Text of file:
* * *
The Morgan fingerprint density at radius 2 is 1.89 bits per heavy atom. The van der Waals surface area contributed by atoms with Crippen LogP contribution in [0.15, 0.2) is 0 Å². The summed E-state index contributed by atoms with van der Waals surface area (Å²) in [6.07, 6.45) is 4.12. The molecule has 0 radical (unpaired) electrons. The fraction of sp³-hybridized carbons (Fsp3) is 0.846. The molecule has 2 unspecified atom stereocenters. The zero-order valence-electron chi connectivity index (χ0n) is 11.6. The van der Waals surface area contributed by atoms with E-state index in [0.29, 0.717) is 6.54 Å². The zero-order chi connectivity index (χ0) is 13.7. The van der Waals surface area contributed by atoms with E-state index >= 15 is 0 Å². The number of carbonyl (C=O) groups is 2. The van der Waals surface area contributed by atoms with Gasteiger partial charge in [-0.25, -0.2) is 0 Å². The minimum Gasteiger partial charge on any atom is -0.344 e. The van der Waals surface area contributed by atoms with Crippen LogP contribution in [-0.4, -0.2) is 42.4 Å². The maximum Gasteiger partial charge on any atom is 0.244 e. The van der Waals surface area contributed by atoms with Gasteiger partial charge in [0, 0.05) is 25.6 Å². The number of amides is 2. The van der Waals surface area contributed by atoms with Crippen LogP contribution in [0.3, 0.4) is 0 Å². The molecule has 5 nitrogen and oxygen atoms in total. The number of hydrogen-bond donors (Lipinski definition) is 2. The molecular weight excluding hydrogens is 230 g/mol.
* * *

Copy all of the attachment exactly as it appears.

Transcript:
The Morgan fingerprint density at radius 2 is 1.89 bits per heavy atom. The van der Waals surface area contributed by atoms with Crippen LogP contribution in [0.15, 0.2) is 0 Å². The summed E-state index contributed by atoms with van der Waals surface area (Å²) in [6.07, 6.45) is 4.12. The molecule has 0 radical (unpaired) electrons. The fraction of sp³-hybridized carbons (Fsp3) is 0.846. The molecule has 2 unspecified atom stereocenters. The zero-order valence-electron chi connectivity index (χ0n) is 11.6. The van der Waals surface area contributed by atoms with E-state index in [0.29, 0.717) is 6.54 Å². The zero-order chi connectivity index (χ0) is 13.7. The van der Waals surface area contributed by atoms with E-state index >= 15 is 0 Å². The number of carbonyl (C=O) groups is 2. The van der Waals surface area contributed by atoms with Gasteiger partial charge in [-0.25, -0.2) is 0 Å². The minimum Gasteiger partial charge on any atom is -0.344 e. The van der Waals surface area contributed by atoms with Crippen LogP contribution in [-0.4, -0.2) is 42.4 Å². The maximum Gasteiger partial charge on any atom is 0.244 e. The van der Waals surface area contributed by atoms with Gasteiger partial charge in [0, 0.05) is 25.6 Å². The number of amides is 2. The van der Waals surface area contributed by atoms with Crippen LogP contribution in [0.3, 0.4) is 0 Å². The molecule has 5 nitrogen and oxygen atoms in total. The number of hydrogen-bond donors (Lipinski definition) is 2. The molecular weight excluding hydrogens is 230 g/mol.